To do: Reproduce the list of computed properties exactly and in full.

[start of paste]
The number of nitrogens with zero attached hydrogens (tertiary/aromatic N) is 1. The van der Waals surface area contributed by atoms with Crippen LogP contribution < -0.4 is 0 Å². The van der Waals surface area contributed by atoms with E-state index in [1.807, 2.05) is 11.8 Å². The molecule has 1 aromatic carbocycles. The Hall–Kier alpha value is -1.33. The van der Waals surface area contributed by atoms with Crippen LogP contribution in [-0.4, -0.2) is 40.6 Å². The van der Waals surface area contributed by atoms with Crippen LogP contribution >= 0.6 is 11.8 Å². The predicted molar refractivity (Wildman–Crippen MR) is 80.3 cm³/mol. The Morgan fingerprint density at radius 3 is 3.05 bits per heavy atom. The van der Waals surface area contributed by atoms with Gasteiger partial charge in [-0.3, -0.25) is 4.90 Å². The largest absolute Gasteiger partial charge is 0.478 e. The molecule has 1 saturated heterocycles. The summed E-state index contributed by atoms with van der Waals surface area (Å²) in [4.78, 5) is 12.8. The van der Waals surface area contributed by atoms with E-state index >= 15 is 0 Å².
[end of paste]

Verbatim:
The number of nitrogens with zero attached hydrogens (tertiary/aromatic N) is 1. The van der Waals surface area contributed by atoms with Crippen LogP contribution < -0.4 is 0 Å². The van der Waals surface area contributed by atoms with E-state index in [1.807, 2.05) is 11.8 Å². The molecule has 1 aromatic carbocycles. The Hall–Kier alpha value is -1.33. The van der Waals surface area contributed by atoms with Crippen LogP contribution in [-0.4, -0.2) is 40.6 Å². The van der Waals surface area contributed by atoms with Crippen LogP contribution >= 0.6 is 11.8 Å². The predicted molar refractivity (Wildman–Crippen MR) is 80.3 cm³/mol. The Morgan fingerprint density at radius 3 is 3.05 bits per heavy atom. The van der Waals surface area contributed by atoms with Gasteiger partial charge in [-0.3, -0.25) is 4.90 Å². The largest absolute Gasteiger partial charge is 0.478 e. The molecule has 1 saturated heterocycles. The summed E-state index contributed by atoms with van der Waals surface area (Å²) in [4.78, 5) is 12.8. The van der Waals surface area contributed by atoms with E-state index >= 15 is 0 Å².